We have a family villa in Spain that Pickle has now been to 3 times. Each time his behaviour has, without doubt, improved.
The first time we boarded a plane as a foursome was just 4 months after he moved in with us. It was against the advice of social workers and how right they were. It was too soon to subject him to such a drastic change in routine, albeit a short-term one. It didn’t matter how much we explained that we would be returning home and that we would all stay together forever. The words ‘home’ and ‘forever’ meant nothing to him. How could they?
The days of that first holiday were at best filled with full-blown, shoe-lobbing tantrums. Door-kicking became the favourite sport along with long-distance, over-the-table spitting. The only blessing was that the inhabitants of the local Spanish village were quite obviously baffled by his intricate use of the English language. The empathetic smiles seem to translate universally, however. I found the aviator shades invaluable for avoiding eye contact, hiding embarrassment and masking the unavoidable watery eyeballs.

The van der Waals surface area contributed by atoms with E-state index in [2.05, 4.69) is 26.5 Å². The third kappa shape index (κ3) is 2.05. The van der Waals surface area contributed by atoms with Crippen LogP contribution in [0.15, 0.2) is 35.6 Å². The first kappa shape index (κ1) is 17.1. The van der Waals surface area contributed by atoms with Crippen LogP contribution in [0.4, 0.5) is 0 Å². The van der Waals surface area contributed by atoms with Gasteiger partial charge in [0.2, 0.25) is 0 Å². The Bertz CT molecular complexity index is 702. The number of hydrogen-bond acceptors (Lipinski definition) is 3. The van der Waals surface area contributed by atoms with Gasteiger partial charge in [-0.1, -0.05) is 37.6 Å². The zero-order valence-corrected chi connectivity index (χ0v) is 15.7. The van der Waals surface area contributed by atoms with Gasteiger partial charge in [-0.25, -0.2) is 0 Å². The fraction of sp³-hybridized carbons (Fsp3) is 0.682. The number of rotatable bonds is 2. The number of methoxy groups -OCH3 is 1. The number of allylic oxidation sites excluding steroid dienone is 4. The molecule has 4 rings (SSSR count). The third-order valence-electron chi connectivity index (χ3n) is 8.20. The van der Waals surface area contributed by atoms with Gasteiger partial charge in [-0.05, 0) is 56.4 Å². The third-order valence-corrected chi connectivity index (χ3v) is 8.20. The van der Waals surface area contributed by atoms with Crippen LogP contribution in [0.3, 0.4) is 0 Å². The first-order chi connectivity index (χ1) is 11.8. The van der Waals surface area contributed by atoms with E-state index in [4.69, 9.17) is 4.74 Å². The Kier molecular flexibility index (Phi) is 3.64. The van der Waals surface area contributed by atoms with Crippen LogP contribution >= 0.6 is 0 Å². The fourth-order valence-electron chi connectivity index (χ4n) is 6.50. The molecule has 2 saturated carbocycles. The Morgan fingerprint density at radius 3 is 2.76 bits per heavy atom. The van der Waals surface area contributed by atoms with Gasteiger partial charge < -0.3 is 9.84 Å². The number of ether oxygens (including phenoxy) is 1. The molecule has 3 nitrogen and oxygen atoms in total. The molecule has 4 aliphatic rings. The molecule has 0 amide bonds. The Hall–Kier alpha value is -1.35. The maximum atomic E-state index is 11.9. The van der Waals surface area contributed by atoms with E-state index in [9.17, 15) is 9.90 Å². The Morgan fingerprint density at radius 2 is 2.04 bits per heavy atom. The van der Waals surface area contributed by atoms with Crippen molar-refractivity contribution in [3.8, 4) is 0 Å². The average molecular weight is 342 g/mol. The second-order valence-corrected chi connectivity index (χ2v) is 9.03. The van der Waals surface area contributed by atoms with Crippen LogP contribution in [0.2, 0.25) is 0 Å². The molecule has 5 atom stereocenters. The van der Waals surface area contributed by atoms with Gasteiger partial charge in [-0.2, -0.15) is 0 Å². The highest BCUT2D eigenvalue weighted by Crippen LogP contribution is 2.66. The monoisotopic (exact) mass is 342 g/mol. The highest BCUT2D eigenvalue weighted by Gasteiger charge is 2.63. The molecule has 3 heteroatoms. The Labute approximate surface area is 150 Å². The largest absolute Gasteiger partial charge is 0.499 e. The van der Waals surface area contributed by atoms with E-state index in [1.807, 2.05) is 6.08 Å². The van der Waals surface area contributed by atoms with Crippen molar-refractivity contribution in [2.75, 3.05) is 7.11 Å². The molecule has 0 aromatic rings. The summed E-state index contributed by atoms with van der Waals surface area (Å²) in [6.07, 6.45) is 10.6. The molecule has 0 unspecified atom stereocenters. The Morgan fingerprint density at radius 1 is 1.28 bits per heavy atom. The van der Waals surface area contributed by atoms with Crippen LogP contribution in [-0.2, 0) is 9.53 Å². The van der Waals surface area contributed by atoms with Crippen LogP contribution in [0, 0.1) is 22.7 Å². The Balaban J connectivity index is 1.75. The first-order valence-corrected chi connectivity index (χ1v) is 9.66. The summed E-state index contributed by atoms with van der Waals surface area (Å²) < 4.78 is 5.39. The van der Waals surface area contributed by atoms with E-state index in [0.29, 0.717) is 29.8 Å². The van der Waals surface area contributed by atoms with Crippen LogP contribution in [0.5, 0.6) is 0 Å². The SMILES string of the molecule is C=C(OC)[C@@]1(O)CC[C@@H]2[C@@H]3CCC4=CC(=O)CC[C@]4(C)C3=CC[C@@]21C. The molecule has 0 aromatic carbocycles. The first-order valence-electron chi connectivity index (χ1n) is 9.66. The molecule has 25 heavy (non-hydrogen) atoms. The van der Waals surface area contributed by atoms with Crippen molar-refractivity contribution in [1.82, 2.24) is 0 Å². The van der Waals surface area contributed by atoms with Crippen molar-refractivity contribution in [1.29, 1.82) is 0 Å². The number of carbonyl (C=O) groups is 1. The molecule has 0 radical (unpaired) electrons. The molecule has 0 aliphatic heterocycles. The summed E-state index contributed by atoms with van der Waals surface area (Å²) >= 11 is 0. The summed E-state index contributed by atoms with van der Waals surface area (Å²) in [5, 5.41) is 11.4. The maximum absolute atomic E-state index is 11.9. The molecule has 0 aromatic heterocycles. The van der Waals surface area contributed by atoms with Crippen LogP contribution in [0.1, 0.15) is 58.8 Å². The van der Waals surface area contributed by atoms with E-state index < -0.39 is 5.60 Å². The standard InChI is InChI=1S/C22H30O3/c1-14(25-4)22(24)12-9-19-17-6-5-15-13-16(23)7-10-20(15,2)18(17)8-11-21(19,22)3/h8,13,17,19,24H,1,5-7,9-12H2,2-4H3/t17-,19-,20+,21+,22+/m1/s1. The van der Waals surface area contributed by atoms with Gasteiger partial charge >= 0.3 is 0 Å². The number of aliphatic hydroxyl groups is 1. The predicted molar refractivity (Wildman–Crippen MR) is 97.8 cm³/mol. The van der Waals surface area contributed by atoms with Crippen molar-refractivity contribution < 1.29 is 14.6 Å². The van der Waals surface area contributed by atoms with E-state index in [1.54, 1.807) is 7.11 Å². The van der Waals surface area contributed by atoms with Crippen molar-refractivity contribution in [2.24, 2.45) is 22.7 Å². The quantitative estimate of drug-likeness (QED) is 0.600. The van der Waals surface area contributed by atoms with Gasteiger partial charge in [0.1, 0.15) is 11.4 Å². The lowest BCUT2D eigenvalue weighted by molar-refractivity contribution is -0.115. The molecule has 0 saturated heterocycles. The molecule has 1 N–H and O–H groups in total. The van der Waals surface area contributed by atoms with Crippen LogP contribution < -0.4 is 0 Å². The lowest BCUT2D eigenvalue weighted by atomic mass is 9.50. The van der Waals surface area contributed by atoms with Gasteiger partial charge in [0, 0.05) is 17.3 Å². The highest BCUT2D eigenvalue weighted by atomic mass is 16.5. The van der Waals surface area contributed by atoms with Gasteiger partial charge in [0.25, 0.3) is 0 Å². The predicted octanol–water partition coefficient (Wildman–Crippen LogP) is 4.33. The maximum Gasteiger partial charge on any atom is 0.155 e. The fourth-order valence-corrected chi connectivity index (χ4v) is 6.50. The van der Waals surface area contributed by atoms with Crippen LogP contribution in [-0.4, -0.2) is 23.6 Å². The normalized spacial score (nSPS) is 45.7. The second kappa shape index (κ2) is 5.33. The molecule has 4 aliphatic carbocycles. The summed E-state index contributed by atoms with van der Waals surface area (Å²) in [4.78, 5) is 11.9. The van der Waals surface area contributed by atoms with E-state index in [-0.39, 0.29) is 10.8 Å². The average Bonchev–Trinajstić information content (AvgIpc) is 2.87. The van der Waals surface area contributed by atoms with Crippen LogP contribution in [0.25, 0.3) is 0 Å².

We’ve moved on leaps and bounds since then. Of course, his constant need for security is ever prevalent.
Once again, our jolly holiday in Spain – although jollier – was not as jolly as it could have been. Pickle was thrown backwards again with this latest change in his routine His inappropriate bravado and insolence bounced on the surface blanketing his fears and apprehension.
To those who loosely know Pickle, he is the bubbly, less-than-reticent cutie pie with eyelashes like palm fronds. His unconcealed affection, though ridiculously charming and lovable, is uncharacteristic of what you would expect from the average child/almost-stranger relationship. But to a child to whom strangers have always been introduced as ‘friends’ or ‘trusted adults’ (social workers, family finders, contact centre workers), his open friendliness could be considered somewhat understandable. Those who know him more intimately are aware that his terrified interior is in fact just playing out a rather brash, swaggering external role. It’s perplexing, testing and extremely wearisome.
Ashamedly, patience isn’t always the first thing to jump to the fore when his impertinent manners surface. I get frustrated, I over-analyse, I want to scream. In all honesty, I often do. Then I go away and kick myself for my lack of understanding and inability to see the feelings behind the behaviours. I berate myself for my reactions and my undeniable over-reactions.
Then I sigh, and start again.
We’re home. Routine is in full force and today Pickle’s first words were “Mummy, do you like being back home? I do.”
Then I sighed, and smiled.